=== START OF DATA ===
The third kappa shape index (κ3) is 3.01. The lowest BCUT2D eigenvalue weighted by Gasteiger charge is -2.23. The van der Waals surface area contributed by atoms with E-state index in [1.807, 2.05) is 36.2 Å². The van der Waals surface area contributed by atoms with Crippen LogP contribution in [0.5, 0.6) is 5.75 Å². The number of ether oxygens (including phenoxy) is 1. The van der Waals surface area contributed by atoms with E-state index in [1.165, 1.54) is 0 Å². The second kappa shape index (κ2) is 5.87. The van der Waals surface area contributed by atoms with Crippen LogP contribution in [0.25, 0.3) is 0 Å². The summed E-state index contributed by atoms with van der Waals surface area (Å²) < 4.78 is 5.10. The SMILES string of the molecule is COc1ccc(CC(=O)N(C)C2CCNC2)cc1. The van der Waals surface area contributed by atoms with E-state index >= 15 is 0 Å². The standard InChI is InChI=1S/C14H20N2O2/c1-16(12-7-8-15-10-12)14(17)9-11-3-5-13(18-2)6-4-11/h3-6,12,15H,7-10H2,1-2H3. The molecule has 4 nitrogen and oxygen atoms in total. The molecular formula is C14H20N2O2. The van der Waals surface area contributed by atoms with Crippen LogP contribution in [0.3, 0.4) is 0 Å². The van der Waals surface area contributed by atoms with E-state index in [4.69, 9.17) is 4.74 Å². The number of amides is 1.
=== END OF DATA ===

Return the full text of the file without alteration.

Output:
The third kappa shape index (κ3) is 3.01. The lowest BCUT2D eigenvalue weighted by Gasteiger charge is -2.23. The van der Waals surface area contributed by atoms with E-state index in [1.807, 2.05) is 36.2 Å². The van der Waals surface area contributed by atoms with Crippen LogP contribution in [0.5, 0.6) is 5.75 Å². The number of ether oxygens (including phenoxy) is 1. The van der Waals surface area contributed by atoms with E-state index in [1.165, 1.54) is 0 Å². The second kappa shape index (κ2) is 5.87. The van der Waals surface area contributed by atoms with Crippen LogP contribution in [0.25, 0.3) is 0 Å². The summed E-state index contributed by atoms with van der Waals surface area (Å²) < 4.78 is 5.10. The SMILES string of the molecule is COc1ccc(CC(=O)N(C)C2CCNC2)cc1. The van der Waals surface area contributed by atoms with E-state index >= 15 is 0 Å². The standard InChI is InChI=1S/C14H20N2O2/c1-16(12-7-8-15-10-12)14(17)9-11-3-5-13(18-2)6-4-11/h3-6,12,15H,7-10H2,1-2H3. The molecule has 4 nitrogen and oxygen atoms in total. The molecular formula is C14H20N2O2. The van der Waals surface area contributed by atoms with Crippen LogP contribution in [0.3, 0.4) is 0 Å². The van der Waals surface area contributed by atoms with E-state index in [4.69, 9.17) is 4.74 Å². The number of amides is 1.